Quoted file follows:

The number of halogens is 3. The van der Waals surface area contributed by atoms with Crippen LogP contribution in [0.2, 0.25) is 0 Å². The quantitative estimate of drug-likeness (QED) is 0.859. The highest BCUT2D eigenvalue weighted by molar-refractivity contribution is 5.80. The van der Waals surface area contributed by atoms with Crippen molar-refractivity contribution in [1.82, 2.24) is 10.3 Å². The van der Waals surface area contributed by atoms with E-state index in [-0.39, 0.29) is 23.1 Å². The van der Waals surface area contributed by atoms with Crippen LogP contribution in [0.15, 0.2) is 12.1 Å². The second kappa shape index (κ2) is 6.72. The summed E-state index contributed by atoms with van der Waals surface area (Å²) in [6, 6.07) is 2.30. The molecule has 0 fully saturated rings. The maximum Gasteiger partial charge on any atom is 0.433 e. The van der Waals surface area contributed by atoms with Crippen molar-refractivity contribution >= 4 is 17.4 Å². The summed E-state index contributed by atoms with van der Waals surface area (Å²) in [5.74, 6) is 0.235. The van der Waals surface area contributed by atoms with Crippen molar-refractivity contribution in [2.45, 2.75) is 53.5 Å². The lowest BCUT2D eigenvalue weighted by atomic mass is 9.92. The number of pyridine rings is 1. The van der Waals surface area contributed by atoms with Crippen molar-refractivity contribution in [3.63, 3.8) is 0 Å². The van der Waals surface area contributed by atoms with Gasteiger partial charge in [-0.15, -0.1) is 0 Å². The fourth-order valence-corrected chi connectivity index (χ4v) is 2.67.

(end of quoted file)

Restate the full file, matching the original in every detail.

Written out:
The number of halogens is 3. The van der Waals surface area contributed by atoms with Crippen LogP contribution in [0.2, 0.25) is 0 Å². The quantitative estimate of drug-likeness (QED) is 0.859. The highest BCUT2D eigenvalue weighted by molar-refractivity contribution is 5.80. The van der Waals surface area contributed by atoms with Crippen molar-refractivity contribution in [1.82, 2.24) is 10.3 Å². The van der Waals surface area contributed by atoms with E-state index in [-0.39, 0.29) is 23.1 Å². The van der Waals surface area contributed by atoms with Crippen LogP contribution in [0.15, 0.2) is 12.1 Å². The second kappa shape index (κ2) is 6.72. The summed E-state index contributed by atoms with van der Waals surface area (Å²) in [6, 6.07) is 2.30. The molecule has 0 fully saturated rings. The maximum Gasteiger partial charge on any atom is 0.433 e. The van der Waals surface area contributed by atoms with Crippen molar-refractivity contribution >= 4 is 17.4 Å². The summed E-state index contributed by atoms with van der Waals surface area (Å²) in [5.74, 6) is 0.235. The van der Waals surface area contributed by atoms with Crippen molar-refractivity contribution in [2.45, 2.75) is 53.5 Å². The lowest BCUT2D eigenvalue weighted by atomic mass is 9.92. The number of pyridine rings is 1. The van der Waals surface area contributed by atoms with Crippen molar-refractivity contribution in [3.63, 3.8) is 0 Å². The van der Waals surface area contributed by atoms with Gasteiger partial charge in [-0.15, -0.1) is 0 Å². The fourth-order valence-corrected chi connectivity index (χ4v) is 2.67.